For some companies, simply maintaining the surface condition of a part isn’t enough. In several applications, a part or product needs more than just an unblemished surface, it needs to be kept in sanitary conditions.
This is particularly true for the food and pharmaceutical industries, where a failure to keep dirt, dust, and other contaminants off of the surface of consumable products could lead to the spread of disease.
Any equipment used in a sanitary application needs to:
- Be easy to clean/sanitize
- Keep contaminants out
- Prevent the pooling of liquids & product
- Ensure easy access for inspection
- Eliminate niches such as cracks, craters, pits, etc.
These are just a few of the things that are necessary for meeting the requirements of the American Meat Institute’s checklist for the principles of sanitary design. Being able to meet these requirements helps ensure safer consumable goods in the food and pharmaceutical industries.
This goes not only for the equipment used to make products, but for the cabinets, carts, baskets, and trays used to carry them from process to process as well.
Recently, Marlin was contracted to build a clean cabinet for a major food manufacturer to hold product-laden trays safely after preparation was finished.
Here’s how this “cabinet” for product trays met the demands of sanitary design:
1: Ensuring Ease of Cleaning
To make the cabinet cleanable to a microscopic level, Marlin used grade 304 stainless steel as the primary material for the frame. This material meets sanitary standards for being corrosion-resistant, non-toxic, and non-absorbent.
The sheet metal that was used for the frame was rendered smooth using additional processes to help ensure that it would resist the accumulation of microbes and debris. This helps keep contaminants from sticking to the frame so that it is easy to clean.
Finally, the design of the cabinet was intentionally left wide open so that cleaning machines and personnel could easily reach inside to every surface for a thorough clean.
2: No Niches/Hollows
Removing interior corners from the design helped to further reduce the chances of debris or liquids becoming trapped in the frame of this stainless steel cabinet. The frame is additionally free of hollows where product debris or liquids could collect.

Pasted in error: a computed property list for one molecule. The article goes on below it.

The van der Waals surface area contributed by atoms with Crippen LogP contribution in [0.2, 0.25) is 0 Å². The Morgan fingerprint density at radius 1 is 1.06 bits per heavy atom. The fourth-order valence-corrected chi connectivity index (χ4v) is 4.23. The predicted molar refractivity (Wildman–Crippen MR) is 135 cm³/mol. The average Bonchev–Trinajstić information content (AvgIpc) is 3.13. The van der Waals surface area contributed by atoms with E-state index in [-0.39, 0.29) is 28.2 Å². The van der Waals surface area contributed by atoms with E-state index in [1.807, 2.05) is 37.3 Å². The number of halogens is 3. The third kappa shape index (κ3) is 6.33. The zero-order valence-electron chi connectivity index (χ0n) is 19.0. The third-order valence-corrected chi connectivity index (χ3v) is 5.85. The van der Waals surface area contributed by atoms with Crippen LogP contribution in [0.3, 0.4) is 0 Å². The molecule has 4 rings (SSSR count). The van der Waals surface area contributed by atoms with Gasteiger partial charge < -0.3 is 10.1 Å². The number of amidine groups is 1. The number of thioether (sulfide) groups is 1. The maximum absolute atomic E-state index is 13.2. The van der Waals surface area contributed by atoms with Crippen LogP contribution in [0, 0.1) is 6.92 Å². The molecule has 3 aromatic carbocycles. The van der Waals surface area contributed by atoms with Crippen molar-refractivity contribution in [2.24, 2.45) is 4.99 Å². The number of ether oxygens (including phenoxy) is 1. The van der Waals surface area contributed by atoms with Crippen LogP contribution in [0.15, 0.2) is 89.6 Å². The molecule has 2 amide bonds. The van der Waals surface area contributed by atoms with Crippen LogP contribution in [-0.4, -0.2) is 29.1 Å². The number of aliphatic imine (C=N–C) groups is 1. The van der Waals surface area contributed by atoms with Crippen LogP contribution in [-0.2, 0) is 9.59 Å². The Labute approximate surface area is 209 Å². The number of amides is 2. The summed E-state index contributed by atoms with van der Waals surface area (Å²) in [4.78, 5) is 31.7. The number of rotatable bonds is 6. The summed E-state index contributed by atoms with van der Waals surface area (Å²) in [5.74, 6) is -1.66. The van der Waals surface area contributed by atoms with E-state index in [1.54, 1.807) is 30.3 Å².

3: Creating Sanitary Operational Performance
To keep dirt, dust, and other airborne particulates from touching product in the cabinet, a clear plastic cover was added to the design. This cover was secured to the basket using a small series of flat sheet metal hooks on the cabinet exterior, allowing for easy removal should the cover need cleaning and sanitation.
By using a clear plastic, the product inside the cabinet could be protected from contaminants while still being readily visible for inspection.
A side benefit of using stainless steel for the frame is that it can easily withstand continuous exposure to temperatures in excess of the AMI-recommended 160 degrees Fahrenheit. This allows the frame to be sanitized in high-temperature environments that would ruin a plastic frame.
Ensuring That the Design Would Meet Performance Needs
Before the design of this steel cabinet was finalized, it first had to pass a series of virtual tests using Autodesk physics simulation software. This software allowed Marlin’s engineers to simulate the effects of prolonged use in the customer’s work environment—identifying any faults that would compromise its sanitary properties.
By checking the design in a virtual environment, Marlin’s engineers ensured that the cabinet would remain a useful part of the client’s manufacturing process for years to come, rather than falling apart in just a few short months of use.
The end result was a durable, reliable product that was custom-tailored to the client’s needs.
Learn more about how you can get the perfect custom sheet metal fabrication to meet your own needs today!